11 April 2014

Anglican Archbishops' statement on children in detention

Children in detention: Archbishops' profound disquiet

The Anglican Archbishops in Australia will commence Holy Week with a call for more humane treatment of refugees, particularly children in detention.
The Archbishops have released a statement deploring the fact that recent figures suggest that around 1000 children will spend Easter in Australian-sponsored detention.

The bishops write:
“As leaders of the Anglican Church of Australia we wish to put on record our profound disquiet that at the end of February this year there were more than 950 children in detention facilities and alternative places of detention in Australia, and a further 177 children in offshore detention in Nauru.  The average time people spend in detention is more than eight months.

 “While our Federal Government has been drawing attention to the number of days without boat arrivals, this is another set of numbers that needs close scrutiny.  These children are innocent victims of tragic circumstances.  To use the words of the UN Charter on the rights of the child, detention of children should be used only as a measure of last resort and for the shortest appropriate time.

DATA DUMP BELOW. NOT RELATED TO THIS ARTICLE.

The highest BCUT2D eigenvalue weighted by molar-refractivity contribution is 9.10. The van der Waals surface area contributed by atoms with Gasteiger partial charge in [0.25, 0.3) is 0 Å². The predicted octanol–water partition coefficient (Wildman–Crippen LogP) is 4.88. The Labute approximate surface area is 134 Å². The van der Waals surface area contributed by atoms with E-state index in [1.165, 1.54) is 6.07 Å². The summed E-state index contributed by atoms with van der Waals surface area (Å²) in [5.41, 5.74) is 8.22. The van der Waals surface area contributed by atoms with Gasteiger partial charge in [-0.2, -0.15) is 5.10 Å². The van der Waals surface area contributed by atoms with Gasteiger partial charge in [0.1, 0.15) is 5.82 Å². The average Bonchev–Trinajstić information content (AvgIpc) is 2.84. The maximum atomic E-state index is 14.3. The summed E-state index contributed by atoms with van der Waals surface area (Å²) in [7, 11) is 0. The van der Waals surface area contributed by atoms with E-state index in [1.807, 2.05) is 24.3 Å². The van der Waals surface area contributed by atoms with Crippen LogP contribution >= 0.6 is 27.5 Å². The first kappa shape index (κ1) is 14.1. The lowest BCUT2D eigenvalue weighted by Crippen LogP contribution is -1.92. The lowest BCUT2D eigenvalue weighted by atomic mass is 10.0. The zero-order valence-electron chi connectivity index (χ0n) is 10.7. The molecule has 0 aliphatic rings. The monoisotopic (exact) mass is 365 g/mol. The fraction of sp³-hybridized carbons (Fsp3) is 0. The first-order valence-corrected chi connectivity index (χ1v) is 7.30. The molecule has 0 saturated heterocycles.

“As church leaders, we are not seeking to express a party political opinion on this matter.  Within our Church there is grave disquiet about the asylum seeker policies of both major parties.

“It is our view that those who flee from desperate circumstances by boat should not be punished by prolonged detention whether in Australia, Nauru or Manus Island. They are not the people smugglers. They are people made in the image of God, who deserve respect from all Australians, but especially our Government and its agencies.  They come to Australia out of desperation, fleeing religious, ethnic or economic persecution. They seek asylum under the Refugee Convention that as a nation we have signed. Many will be found to be refugees, as the Government’s own statistics demonstrate.

“We call on the Australian Government to ensure that asylum seekers are treated humanely and respectfully by those charged with their care and protection, and that they are attended to in a timely manner.”

The Most Reverend Dr Phillip Aspinall, Primate and Metropolitan of Queensland
The Most Reverend Dr Glenn Davies, Metropolitan of New South Wales
The Most Reverend Dr Jeffrey Driver, Metropolitan of South Australia
The Most Reverend Dr Philip Freier, Metropolitan of Victoria
The Right Reverend John Harrower OAM, Bishop of Tasmania
The Most Reverend Roger Herft AM, Metropolitan of Western Australia


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